Judge orders sweeping changes in foster-care system

A judge on Friday ordered Texas to make sweeping changes to its foster-care system, two years after she found it unconstitutionally broken.

U.S. District Judge Janis Graham Jack told the state that the overhaul must include improvements in record keeping, caseworker visits and where children are placed. The changes were based on recommendations from two experts the judge appointed to help craft a plan to improve the lives of children in long-term foster care.

The judge appointed the experts after ruling in December 2015 that people labeled permanent wards of the state "almost uniformly leave state custody more damaged than when they entered." The state has fought Jack's oversight and objected to previous recommendations made by the experts.

The state quickly filed a notice of appeal Friday after Jack's latest ruling. Texas Attorney General Ken Paxton (R) said the judge's "unfunded and unrealistic mandates" were misguided, and he noted legislation last year that funds improvements to the system.

— Associated Press

Sotomayor treated for low blood sugar

Paramedics treated Justice Sonia Sotomayor at her home Friday morning for symptoms brought on by low blood sugar, but she went to work at the Supreme Court as usual, a court spokeswoman said.

"She was treated by D.C. Emergency Medical Services and is doing fine," court spokeswoman Kathleen Arberg said in a statement. "She came to work, followed her usual schedule, and will be participating in planned activities over the weekend."

Sotomayor was not hospitalized as a result of the episode, which was first reported by Politico. The court met in its private conference and decided it would hear later this term a challenge to President Trump's entry ban.

Sotomayor, 63, has had diabetes since childhood.

— Robert Barnes

Prep school settles sexual assault lawsuit

A New Hampshire prep school has settled a lawsuit accusing it of failing to protect a girl who was sexually assaulted by a fellow student as part of a conquest ritual.

Chessy Prout was a 15-year-old freshman at St. Paul's School in Concord when she accused senior Owen Labrie of sexually assaulting her in 2014. Her parents sued in 2016, and a settlement was finalized this week.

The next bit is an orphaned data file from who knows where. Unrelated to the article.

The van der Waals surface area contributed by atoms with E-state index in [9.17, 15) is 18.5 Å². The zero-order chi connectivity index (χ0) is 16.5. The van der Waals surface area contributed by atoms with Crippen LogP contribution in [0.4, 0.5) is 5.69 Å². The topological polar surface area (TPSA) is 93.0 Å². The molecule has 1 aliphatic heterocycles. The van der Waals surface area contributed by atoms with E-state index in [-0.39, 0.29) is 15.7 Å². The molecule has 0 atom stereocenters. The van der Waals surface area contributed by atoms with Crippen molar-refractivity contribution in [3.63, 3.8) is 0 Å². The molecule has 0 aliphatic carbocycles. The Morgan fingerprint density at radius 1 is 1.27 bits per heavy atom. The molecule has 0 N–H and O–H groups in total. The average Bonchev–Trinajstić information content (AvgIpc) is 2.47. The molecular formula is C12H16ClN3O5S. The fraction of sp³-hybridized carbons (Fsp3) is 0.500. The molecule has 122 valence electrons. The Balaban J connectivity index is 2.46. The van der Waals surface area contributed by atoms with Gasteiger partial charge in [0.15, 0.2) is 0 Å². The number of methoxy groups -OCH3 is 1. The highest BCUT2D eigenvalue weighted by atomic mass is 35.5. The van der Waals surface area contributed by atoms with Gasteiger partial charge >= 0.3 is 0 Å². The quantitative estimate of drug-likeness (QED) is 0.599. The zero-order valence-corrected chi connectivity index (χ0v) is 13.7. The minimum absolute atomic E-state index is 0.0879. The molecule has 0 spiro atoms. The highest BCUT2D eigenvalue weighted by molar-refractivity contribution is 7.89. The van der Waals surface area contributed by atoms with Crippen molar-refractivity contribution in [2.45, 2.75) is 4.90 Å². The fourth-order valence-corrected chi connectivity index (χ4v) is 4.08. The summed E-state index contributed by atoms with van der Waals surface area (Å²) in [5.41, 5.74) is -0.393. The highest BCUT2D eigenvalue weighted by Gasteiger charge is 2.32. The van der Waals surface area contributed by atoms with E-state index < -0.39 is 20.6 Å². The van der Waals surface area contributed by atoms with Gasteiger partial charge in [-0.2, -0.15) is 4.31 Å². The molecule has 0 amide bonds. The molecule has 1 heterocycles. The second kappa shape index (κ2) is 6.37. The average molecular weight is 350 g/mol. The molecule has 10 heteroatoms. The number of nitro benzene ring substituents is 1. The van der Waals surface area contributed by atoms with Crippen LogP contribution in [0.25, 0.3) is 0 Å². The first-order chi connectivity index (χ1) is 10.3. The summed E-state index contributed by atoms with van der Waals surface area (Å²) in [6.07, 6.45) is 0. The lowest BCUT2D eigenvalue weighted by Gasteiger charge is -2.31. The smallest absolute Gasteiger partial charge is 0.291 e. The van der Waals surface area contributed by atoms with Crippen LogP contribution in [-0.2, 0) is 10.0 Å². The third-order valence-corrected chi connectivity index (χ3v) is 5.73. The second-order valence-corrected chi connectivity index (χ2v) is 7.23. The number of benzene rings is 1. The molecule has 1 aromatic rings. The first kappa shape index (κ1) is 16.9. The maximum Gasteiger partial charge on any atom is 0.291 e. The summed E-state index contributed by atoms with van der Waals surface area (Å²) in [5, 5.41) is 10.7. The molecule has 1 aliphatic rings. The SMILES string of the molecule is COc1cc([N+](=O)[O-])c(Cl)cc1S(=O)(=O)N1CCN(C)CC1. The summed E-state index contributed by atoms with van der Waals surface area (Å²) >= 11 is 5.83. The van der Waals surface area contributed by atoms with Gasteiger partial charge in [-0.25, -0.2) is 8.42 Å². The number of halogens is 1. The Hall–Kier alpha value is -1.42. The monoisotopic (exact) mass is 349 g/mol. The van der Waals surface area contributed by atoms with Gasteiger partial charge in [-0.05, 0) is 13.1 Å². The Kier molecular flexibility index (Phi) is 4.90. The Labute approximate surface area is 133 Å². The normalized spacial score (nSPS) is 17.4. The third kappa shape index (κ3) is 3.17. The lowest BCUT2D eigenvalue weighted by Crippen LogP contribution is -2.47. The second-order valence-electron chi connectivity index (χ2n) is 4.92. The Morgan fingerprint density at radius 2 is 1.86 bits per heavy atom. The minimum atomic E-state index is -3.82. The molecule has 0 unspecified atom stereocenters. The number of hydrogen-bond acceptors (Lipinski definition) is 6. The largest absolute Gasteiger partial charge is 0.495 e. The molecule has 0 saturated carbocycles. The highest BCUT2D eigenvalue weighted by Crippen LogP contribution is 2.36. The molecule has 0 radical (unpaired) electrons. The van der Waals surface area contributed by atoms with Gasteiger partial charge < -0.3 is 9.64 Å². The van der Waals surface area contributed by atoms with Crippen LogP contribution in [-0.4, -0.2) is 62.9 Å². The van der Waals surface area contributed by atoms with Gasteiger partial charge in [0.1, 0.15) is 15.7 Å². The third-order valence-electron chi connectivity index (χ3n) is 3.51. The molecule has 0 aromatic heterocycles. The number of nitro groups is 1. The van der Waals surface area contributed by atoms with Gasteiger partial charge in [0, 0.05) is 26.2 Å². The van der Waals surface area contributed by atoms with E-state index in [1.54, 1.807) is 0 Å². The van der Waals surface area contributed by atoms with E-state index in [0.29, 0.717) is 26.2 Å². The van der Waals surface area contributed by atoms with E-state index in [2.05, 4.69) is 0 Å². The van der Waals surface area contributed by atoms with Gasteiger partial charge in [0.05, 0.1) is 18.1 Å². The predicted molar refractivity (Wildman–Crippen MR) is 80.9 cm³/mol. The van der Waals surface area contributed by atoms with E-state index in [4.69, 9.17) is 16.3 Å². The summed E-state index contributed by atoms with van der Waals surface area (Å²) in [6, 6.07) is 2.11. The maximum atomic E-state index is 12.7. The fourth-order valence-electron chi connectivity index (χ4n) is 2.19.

Prout says she hopes the settlement motivates the school to create a culture where student well-being comes first. The school, which denied the lawsuit's claims, called the settlement a "welcomed outcome."

The AP typically does not identify victims of sexual assault unless they come forward publicly, as Prout did.

— Associated Press

Conyers relative seeks vacant House seat

Democratic state Sen. Ian Conyers said Friday that he is running for the Michigan congressional seat long held by his granduncle, John Conyers.

Democrat John Conyers Jr., 88, was facing sexual harassment allegations and cited health reasons when he resigned in December from the 13th Congressional District seat he held since 1964.

A special election to fill the seat will be held during regular primary and general elections in August and November.

Democratic state Sen. Coleman Young II and lawyer Michael Gilmore already have joined the race. John Conyers endorsed his son, John Conyers III, to succeed him. John Conyers III has not said whether he will run.

— Associated Press

State observes holiday linked to Confederacy

Texas on Friday again observed Confederate Heroes Day as a state holiday after recent failed attempts to change the name and avoid occasional calendar conflicts with Martin Luther King Jr. Day.

It was the 45th anniversary of Texas's observing the holiday, and at least eight other states have similar holidays that remember Confederate soldiers. But this year follows heightened protests and criticism across the country over Confederate symbols.

— Associated Press